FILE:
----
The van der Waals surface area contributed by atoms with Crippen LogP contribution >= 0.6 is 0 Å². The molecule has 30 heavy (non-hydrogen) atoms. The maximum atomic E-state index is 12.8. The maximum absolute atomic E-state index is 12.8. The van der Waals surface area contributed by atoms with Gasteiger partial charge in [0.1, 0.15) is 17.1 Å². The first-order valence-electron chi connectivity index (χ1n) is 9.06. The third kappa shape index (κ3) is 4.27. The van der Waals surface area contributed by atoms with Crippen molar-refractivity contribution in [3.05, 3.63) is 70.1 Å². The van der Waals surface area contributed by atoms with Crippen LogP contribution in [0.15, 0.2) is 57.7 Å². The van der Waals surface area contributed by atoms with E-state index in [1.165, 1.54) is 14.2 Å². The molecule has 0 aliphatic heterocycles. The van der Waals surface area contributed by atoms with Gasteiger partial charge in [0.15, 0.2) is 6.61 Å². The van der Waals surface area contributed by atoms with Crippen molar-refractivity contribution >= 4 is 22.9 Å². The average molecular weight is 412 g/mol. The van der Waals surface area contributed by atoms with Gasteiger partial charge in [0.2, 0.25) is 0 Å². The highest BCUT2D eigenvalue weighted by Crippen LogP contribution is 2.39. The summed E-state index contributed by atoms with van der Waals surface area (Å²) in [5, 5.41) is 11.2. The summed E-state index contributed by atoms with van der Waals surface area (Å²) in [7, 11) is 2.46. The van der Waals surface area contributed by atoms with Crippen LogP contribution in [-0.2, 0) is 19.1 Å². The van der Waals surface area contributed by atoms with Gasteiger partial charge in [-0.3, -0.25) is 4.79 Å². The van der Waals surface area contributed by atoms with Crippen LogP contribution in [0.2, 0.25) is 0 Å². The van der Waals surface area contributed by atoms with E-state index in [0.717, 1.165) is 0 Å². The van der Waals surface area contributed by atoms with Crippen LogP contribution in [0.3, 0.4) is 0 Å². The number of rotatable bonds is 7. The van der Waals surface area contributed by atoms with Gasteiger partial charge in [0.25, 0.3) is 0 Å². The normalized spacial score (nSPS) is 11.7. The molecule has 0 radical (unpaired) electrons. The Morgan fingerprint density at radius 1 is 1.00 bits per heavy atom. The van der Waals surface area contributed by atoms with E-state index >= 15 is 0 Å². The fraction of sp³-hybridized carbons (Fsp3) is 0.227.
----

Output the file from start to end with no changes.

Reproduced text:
The van der Waals surface area contributed by atoms with Crippen LogP contribution >= 0.6 is 0 Å². The molecule has 30 heavy (non-hydrogen) atoms. The maximum atomic E-state index is 12.8. The maximum absolute atomic E-state index is 12.8. The van der Waals surface area contributed by atoms with Gasteiger partial charge in [0.1, 0.15) is 17.1 Å². The first-order valence-electron chi connectivity index (χ1n) is 9.06. The third kappa shape index (κ3) is 4.27. The van der Waals surface area contributed by atoms with Crippen molar-refractivity contribution in [3.05, 3.63) is 70.1 Å². The van der Waals surface area contributed by atoms with Crippen LogP contribution in [0.15, 0.2) is 57.7 Å². The van der Waals surface area contributed by atoms with E-state index in [1.165, 1.54) is 14.2 Å². The molecule has 0 aliphatic heterocycles. The van der Waals surface area contributed by atoms with Gasteiger partial charge in [0.15, 0.2) is 6.61 Å². The van der Waals surface area contributed by atoms with Crippen molar-refractivity contribution >= 4 is 22.9 Å². The average molecular weight is 412 g/mol. The van der Waals surface area contributed by atoms with Gasteiger partial charge in [0.2, 0.25) is 0 Å². The highest BCUT2D eigenvalue weighted by Crippen LogP contribution is 2.39. The summed E-state index contributed by atoms with van der Waals surface area (Å²) in [5, 5.41) is 11.2. The summed E-state index contributed by atoms with van der Waals surface area (Å²) in [7, 11) is 2.46. The van der Waals surface area contributed by atoms with Crippen LogP contribution in [-0.2, 0) is 19.1 Å². The van der Waals surface area contributed by atoms with Gasteiger partial charge in [-0.3, -0.25) is 4.79 Å². The van der Waals surface area contributed by atoms with Crippen LogP contribution in [0.2, 0.25) is 0 Å². The van der Waals surface area contributed by atoms with E-state index in [0.717, 1.165) is 0 Å². The van der Waals surface area contributed by atoms with Crippen LogP contribution in [0.3, 0.4) is 0 Å². The number of rotatable bonds is 7. The van der Waals surface area contributed by atoms with Gasteiger partial charge in [0.25, 0.3) is 0 Å². The normalized spacial score (nSPS) is 11.7. The molecule has 0 radical (unpaired) electrons. The Morgan fingerprint density at radius 1 is 1.00 bits per heavy atom. The van der Waals surface area contributed by atoms with E-state index >= 15 is 0 Å². The fraction of sp³-hybridized carbons (Fsp3) is 0.227.